After taking a break to undergo medical treatment, Fortune’s longest
contributing columnist returns from Belgium, convinced that the services
provided by healthcare institutions in Addis Abeba leave much to be desired.
Following a long interval of not less than four months, the subject on
what to write called for some contemplation. It was difficult to bring pieces
together and come back on track. After much contemplation, personal experience
pointed in the direction of the trials suffered by a sick man in Addis Abeba.
May God for bid for anyone to get sick in this country, said an old
woman in the dark clothes of mourning with a broken voice. She was one of the
many to visit the hospitalised writer. It was unclear whether these words were
intended as a blessing or curse. However, the truth of the message was to be
conveyed in due course.
A patient is required to tolerate the humble and innocent remarks in
the form of queries and uncalled-for advice from friends and relatives. Some ask
the starting date and time of the ailment. Others limit their interrogations to
the routines to be performed by way of their own past experiences. Others,
lacking their own story, affirm the lamentations of others.
So poor might the nation be that a patient does not know where to go if
his bowels are emptied by diarrhoea, leaving her dehydrated. No doctor or
healthcare institution may be known for dealing with ailments in this field.
Should it be accompanied by vomiting, people tend to assume it to be viral,
caused by poisoned food.
The patient may find himself subjected to a series of anecdotal advice
of some sort. These range from consolation therapy to ways of escaping the
torment caused by the ailment. Some people are generous in their consultations.
One woman recommended a seven-day bath in holy water. Her contentions were based
on her belief that clinics are nothing but business quarter thriving at the
expense of patients.
Given the amounts of money some private clinics charge for the likes of
stool tests, a patient may be forced to agree with her.
Surprisingly, some doctors can be seen shuttling about while their
patients suffer the maxim of pain in their beds. It was only upon witnessing
their disadvantageous state, in terms of facilities and equipment, as compared
to that of their colleagues abroad that these criticisms subsided.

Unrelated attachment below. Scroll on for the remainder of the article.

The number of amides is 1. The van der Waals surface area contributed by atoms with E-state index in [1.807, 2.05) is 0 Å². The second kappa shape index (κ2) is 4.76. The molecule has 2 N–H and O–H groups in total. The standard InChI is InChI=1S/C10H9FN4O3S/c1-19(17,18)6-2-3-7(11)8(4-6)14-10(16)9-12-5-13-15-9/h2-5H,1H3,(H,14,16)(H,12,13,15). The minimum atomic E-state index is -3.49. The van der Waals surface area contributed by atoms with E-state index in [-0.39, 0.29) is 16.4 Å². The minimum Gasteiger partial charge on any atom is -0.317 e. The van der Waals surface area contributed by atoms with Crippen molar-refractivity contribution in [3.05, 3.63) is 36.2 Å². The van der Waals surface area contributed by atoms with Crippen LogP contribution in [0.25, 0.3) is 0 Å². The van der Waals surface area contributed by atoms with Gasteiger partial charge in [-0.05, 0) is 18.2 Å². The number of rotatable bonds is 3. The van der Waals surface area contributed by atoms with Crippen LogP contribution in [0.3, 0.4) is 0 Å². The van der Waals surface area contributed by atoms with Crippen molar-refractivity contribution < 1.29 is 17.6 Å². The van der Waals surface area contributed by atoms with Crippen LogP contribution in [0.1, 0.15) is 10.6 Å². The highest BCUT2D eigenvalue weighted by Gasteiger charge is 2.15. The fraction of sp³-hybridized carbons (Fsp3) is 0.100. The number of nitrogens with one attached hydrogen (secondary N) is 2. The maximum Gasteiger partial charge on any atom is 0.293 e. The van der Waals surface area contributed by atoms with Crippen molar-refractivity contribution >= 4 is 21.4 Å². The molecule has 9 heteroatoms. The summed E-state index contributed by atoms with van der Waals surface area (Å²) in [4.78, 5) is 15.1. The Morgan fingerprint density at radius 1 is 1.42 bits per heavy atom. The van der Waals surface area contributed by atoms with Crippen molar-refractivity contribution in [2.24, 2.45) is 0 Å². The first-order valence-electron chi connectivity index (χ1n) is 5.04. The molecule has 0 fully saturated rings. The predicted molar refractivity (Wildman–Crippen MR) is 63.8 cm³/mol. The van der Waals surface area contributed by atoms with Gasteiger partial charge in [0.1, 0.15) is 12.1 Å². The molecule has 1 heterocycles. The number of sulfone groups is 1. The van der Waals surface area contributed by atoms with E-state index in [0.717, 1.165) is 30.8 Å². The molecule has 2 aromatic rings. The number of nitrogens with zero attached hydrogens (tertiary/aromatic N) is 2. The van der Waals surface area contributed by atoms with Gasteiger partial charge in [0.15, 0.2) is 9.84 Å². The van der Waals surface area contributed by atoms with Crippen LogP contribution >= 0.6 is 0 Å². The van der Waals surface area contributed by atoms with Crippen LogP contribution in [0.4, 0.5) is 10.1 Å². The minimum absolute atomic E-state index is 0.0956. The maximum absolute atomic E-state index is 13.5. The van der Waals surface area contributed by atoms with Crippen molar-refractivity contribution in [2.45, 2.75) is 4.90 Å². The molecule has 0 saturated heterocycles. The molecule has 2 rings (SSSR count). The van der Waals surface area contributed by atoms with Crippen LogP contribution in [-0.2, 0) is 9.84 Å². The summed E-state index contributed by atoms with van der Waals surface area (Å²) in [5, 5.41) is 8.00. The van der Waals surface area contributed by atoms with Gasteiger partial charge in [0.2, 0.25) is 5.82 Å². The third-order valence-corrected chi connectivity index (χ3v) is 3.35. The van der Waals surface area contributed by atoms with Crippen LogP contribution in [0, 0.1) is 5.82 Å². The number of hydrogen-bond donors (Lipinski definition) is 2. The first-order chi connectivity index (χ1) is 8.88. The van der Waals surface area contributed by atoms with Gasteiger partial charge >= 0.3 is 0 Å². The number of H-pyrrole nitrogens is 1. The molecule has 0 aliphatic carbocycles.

However, their scarcity in numbers and ill-equipped clinics cannot
absolve them from blame.
Amazingly, one is charged 100 Br for an A4 size patient card on which a
nurse writes one’s name, age, and address before a doctor scribbles his
diagnostic notes on it. Such a simple card cannot cost that much by any stretch
of the principles of arithmetic.
The process does not stop there, as the same patient must pay at least
20pc for reissuance of the same card if she must revisit the doctor a week
later. The daily charges of clinics also vary, with the average ranging from 250
Br to 350 Br per day, excluding medical services.
The services of healthcare institutions in Addis Abeba leave much to be
desired. Personal experience has revealed too much in this area to be
sufficiently dealt with here.
Admittance to three separate clinics all proved to no avail of finding
a cure. Aside from a preoccupation with determining which doctor was more
qualified, the patient’s family also debated whether or not an urgent trip
abroad for medical attention would save his life. Some family members wondered
if a seven-hour flight was possible for the patient. Time was running out fast
and, at last, it was decided in favour of the trip.
The next problem was obtaining two air tickets, one for the patient and
the other for his wife. The soonest available flight was only in one week’s
time. However, three passengers had just cancelled their flights to make travel
possible on the following day.
After a thorough examination by a doctor at Ethiopian Airlines, he
half-heartedly signed the papers. Upon leaving, the whole neighbourhood came out
to the street to gloomily behold those leaving. Despite these opinions, merely
eating the snack on board the Ethiopian flight rooted a certainty that recovery
Arrival in Brussels, the capital of Belgium, saw the patient
immediately admitted to a hospital. The treatment at St Lukas Hospital, one of
the best in Brussels if not in Europe, made one feel human for the first time
since becoming sick and there are no words to express the deepest appreciation
Unlike their Ethiopian counterparts, Belgian doctors wait for their
patients in corridors. Had it not been for the intravenous rehydration
treatment, following a thorough medical evaluation, death from dehydration would
have been on the cards.
The doctors and nurses were available for the patient around the clock.
Their effort came to fruition, enabling the patient to eat solid food the next
day. In two days’ time, the diarrhoea and vomiting were under control. After a
few more days, discharge from the hospital was possible.
Drawing comparisons between Belgium and Ethiopia is not fair, but,
there are many things that should be improved. Foremost, laboratory equipment
and trained personnel should be in place to identify causes of ailments before
they are treated.
Based on the experience of the past few months, advice for Ethiopian
doctors is to take care before prescribing drugs, lest someone die from it.